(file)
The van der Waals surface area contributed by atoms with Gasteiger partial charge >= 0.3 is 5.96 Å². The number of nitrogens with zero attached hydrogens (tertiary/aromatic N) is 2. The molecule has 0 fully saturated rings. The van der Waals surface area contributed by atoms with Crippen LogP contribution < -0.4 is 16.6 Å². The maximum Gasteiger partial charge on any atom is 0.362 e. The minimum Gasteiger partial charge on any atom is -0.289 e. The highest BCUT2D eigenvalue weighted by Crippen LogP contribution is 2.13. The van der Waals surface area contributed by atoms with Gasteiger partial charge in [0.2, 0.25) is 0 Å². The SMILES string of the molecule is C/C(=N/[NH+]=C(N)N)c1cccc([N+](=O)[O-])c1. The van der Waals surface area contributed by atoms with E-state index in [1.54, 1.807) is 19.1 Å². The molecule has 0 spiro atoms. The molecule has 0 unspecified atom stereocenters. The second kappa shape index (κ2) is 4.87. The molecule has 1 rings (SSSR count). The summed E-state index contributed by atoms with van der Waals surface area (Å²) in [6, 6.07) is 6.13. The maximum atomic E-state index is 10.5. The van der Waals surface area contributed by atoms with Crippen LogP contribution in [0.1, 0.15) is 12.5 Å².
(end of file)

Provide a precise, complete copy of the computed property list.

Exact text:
The van der Waals surface area contributed by atoms with Gasteiger partial charge >= 0.3 is 5.96 Å². The number of nitrogens with zero attached hydrogens (tertiary/aromatic N) is 2. The molecule has 0 fully saturated rings. The van der Waals surface area contributed by atoms with Crippen LogP contribution < -0.4 is 16.6 Å². The maximum Gasteiger partial charge on any atom is 0.362 e. The minimum Gasteiger partial charge on any atom is -0.289 e. The highest BCUT2D eigenvalue weighted by Crippen LogP contribution is 2.13. The van der Waals surface area contributed by atoms with Gasteiger partial charge in [0.2, 0.25) is 0 Å². The SMILES string of the molecule is C/C(=N/[NH+]=C(N)N)c1cccc([N+](=O)[O-])c1. The van der Waals surface area contributed by atoms with E-state index in [1.54, 1.807) is 19.1 Å². The molecule has 0 spiro atoms. The molecule has 0 unspecified atom stereocenters. The second kappa shape index (κ2) is 4.87. The molecule has 1 rings (SSSR count). The summed E-state index contributed by atoms with van der Waals surface area (Å²) in [6, 6.07) is 6.13. The maximum atomic E-state index is 10.5. The van der Waals surface area contributed by atoms with Crippen LogP contribution in [0.1, 0.15) is 12.5 Å².